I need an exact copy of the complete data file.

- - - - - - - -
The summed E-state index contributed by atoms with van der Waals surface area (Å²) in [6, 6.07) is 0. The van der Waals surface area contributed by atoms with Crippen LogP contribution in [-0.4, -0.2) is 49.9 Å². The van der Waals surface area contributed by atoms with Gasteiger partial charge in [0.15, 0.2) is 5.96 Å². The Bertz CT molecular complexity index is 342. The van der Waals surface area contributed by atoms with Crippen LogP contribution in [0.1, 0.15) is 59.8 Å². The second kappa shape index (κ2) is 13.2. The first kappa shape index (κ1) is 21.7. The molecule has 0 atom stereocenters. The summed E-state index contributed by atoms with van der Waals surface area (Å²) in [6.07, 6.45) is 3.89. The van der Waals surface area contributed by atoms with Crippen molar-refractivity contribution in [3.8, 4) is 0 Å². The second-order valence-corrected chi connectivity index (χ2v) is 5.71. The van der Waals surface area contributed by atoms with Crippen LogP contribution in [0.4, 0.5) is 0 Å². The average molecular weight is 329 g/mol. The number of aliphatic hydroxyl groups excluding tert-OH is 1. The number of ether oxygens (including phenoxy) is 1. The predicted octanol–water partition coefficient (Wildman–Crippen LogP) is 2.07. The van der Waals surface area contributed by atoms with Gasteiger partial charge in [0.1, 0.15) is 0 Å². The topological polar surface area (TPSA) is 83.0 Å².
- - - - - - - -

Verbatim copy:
The summed E-state index contributed by atoms with van der Waals surface area (Å²) in [6, 6.07) is 0. The van der Waals surface area contributed by atoms with Crippen LogP contribution in [-0.4, -0.2) is 49.9 Å². The van der Waals surface area contributed by atoms with Gasteiger partial charge in [0.15, 0.2) is 5.96 Å². The Bertz CT molecular complexity index is 342. The van der Waals surface area contributed by atoms with Crippen LogP contribution in [0.1, 0.15) is 59.8 Å². The second kappa shape index (κ2) is 13.2. The first kappa shape index (κ1) is 21.7. The molecule has 0 atom stereocenters. The summed E-state index contributed by atoms with van der Waals surface area (Å²) in [6.07, 6.45) is 3.89. The van der Waals surface area contributed by atoms with Crippen molar-refractivity contribution in [3.8, 4) is 0 Å². The second-order valence-corrected chi connectivity index (χ2v) is 5.71. The van der Waals surface area contributed by atoms with Crippen LogP contribution in [0.4, 0.5) is 0 Å². The average molecular weight is 329 g/mol. The number of aliphatic hydroxyl groups excluding tert-OH is 1. The number of ether oxygens (including phenoxy) is 1. The predicted octanol–water partition coefficient (Wildman–Crippen LogP) is 2.07. The van der Waals surface area contributed by atoms with Gasteiger partial charge in [0.1, 0.15) is 0 Å². The topological polar surface area (TPSA) is 83.0 Å².